Posts Tagged ‘Trolley’

Revisiting The Rain, The Pain, The Loneliness: Romantic Blogging Poetic Lament

May 29, 2011

Starbucks.
Early morning rain.
Music too loud
Trolley passing.

I’ve been here before.
Sunshine.
Quiet jazz.
Trolley passing.

I had hopes.
Relationships.
Work.
A bright future.

I vowed
I would never return
to a place
where I was alone
with someone in bed.

For decades I lived that
pain.
Reaching out,
touching,
with no response.
No touch.
Pure loneliness.

I vowed
I would never return
to a place
where it was cold
and raining,
and dreary,
holding no hope.

I walked away
from that lonely bed.
I’ll carry that ache,
again,
for awhile,
but this time I remembered
more quickly,
and I’ll run.

Maybe later,
here,
again,
it will be sunny,
with the trolley passing,
and soft music playing.
I won’t be here.

It’s better to be alone,
face upward,
mouth open wide,
facing the rain,
forgetting the pain,
than to get derailed,
again,
by a scheduled trolley.

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Memory of Town Square Winter’s Night: Romantic ConTEXTing Poem

December 17, 2010

The trolley starts, clangs, then stops./
Horse hooves clop/
thru the night air./
Town Square/
is dark,/
but I still carry the spark/
from when we were there.

Continental Trolley? Really?: Revolutionary Blogging Prose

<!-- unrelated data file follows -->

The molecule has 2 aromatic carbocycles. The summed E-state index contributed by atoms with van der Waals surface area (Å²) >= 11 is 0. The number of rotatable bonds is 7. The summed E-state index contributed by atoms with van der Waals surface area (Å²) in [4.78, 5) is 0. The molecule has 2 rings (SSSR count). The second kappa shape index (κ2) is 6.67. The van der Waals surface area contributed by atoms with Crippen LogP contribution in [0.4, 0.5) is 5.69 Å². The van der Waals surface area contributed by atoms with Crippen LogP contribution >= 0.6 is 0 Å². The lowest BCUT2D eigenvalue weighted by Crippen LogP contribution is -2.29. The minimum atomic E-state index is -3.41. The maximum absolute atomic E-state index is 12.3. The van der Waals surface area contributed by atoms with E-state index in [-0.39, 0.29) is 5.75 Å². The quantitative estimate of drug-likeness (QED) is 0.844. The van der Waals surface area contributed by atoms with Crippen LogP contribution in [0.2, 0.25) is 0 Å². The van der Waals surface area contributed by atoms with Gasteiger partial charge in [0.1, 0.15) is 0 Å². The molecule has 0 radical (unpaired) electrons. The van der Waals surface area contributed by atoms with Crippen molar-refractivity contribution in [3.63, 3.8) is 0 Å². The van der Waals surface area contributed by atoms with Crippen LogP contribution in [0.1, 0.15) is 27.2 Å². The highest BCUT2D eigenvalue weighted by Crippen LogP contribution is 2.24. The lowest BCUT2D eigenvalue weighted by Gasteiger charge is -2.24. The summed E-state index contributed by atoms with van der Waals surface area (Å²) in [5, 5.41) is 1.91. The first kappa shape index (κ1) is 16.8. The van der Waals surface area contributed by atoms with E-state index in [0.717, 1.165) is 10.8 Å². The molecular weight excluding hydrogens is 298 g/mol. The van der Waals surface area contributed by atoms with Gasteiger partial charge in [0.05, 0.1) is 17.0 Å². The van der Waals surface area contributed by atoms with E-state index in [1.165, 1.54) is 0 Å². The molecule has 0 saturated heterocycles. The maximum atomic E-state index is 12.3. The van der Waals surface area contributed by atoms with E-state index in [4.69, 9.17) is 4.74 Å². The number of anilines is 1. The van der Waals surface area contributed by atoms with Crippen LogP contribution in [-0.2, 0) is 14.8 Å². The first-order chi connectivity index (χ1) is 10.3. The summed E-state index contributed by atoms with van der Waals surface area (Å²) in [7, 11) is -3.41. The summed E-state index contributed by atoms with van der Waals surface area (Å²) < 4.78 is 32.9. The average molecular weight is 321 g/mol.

August 25, 2010

A gentle summer breeze flows like gentle, lapping waves over me, ebbing, flowing, and cooling the bright sun streaming through thick-leaved trees from a cloudless azure sky.

Tanned, chemisette-wearing women float by like the undulating colors of a rainbow after a sudden August downburst at sunset. Their long, limber arms and legs, their dancers’ hips, rhythmically sway to the gentle salsa, samba and jazz beats that flow over the orange stucco portico where I observe, write, and inwardly dance.

Across the median’d, deeply-shaded street, a European trolley clangs its familiar bell as it, too, sways past ornate, wrought-ironed passenger stations and street lamps. I smile at the statuesque blonde eating her passion fruit next to me. A lone, glistening, drop of juice glides unnoticed (by her) down her bronzed decoutage’ as a foreign, yet familiar, song from long ago tells of similar beauties on a Brazilian beach. A dozen foreign tongues from low-slung chairs seem to harmonize as the gentle saxophone tones make love in low moan.

It seems so … cosmopolitan.
So … continental.
So …
Salt Lake City?
Really?